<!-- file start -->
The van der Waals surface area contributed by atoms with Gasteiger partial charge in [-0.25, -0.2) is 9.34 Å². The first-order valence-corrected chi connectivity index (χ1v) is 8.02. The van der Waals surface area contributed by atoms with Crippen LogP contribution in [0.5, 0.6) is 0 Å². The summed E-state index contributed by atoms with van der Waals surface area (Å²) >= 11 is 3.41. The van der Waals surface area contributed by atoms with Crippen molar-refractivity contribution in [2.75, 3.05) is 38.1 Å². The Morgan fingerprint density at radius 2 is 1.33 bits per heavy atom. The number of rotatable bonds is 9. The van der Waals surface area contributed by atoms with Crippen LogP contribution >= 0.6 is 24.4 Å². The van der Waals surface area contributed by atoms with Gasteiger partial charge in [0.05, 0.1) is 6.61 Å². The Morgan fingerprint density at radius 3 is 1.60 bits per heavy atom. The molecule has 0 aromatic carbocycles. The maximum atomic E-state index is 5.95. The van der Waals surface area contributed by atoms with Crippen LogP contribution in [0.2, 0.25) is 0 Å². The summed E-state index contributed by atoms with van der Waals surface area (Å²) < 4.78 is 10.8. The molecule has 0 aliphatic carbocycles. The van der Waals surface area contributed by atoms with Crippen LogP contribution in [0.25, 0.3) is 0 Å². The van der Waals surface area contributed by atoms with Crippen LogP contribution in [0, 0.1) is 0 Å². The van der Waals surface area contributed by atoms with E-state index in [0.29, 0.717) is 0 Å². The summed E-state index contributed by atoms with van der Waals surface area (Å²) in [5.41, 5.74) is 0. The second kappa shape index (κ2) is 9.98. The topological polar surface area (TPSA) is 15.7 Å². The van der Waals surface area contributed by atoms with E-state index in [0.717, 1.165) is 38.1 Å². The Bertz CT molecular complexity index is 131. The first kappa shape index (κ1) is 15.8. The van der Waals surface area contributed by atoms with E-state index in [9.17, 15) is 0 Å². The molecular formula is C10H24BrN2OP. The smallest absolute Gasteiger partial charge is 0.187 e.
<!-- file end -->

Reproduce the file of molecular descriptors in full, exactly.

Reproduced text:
The van der Waals surface area contributed by atoms with Gasteiger partial charge in [-0.25, -0.2) is 9.34 Å². The first-order valence-corrected chi connectivity index (χ1v) is 8.02. The van der Waals surface area contributed by atoms with Crippen LogP contribution in [0.5, 0.6) is 0 Å². The summed E-state index contributed by atoms with van der Waals surface area (Å²) >= 11 is 3.41. The van der Waals surface area contributed by atoms with Crippen molar-refractivity contribution in [2.75, 3.05) is 38.1 Å². The Morgan fingerprint density at radius 2 is 1.33 bits per heavy atom. The number of rotatable bonds is 9. The van der Waals surface area contributed by atoms with Crippen LogP contribution >= 0.6 is 24.4 Å². The van der Waals surface area contributed by atoms with Gasteiger partial charge in [0.05, 0.1) is 6.61 Å². The Morgan fingerprint density at radius 3 is 1.60 bits per heavy atom. The molecule has 0 aromatic carbocycles. The maximum atomic E-state index is 5.95. The van der Waals surface area contributed by atoms with Crippen LogP contribution in [0.2, 0.25) is 0 Å². The summed E-state index contributed by atoms with van der Waals surface area (Å²) < 4.78 is 10.8. The molecule has 0 aliphatic carbocycles. The van der Waals surface area contributed by atoms with Crippen LogP contribution in [0.25, 0.3) is 0 Å². The van der Waals surface area contributed by atoms with Crippen LogP contribution in [0, 0.1) is 0 Å². The van der Waals surface area contributed by atoms with E-state index in [0.29, 0.717) is 0 Å². The summed E-state index contributed by atoms with van der Waals surface area (Å²) in [5.41, 5.74) is 0. The second kappa shape index (κ2) is 9.98. The topological polar surface area (TPSA) is 15.7 Å². The van der Waals surface area contributed by atoms with E-state index in [0.717, 1.165) is 38.1 Å². The Bertz CT molecular complexity index is 131. The first kappa shape index (κ1) is 15.8. The van der Waals surface area contributed by atoms with E-state index in [9.17, 15) is 0 Å². The molecular formula is C10H24BrN2OP. The smallest absolute Gasteiger partial charge is 0.187 e.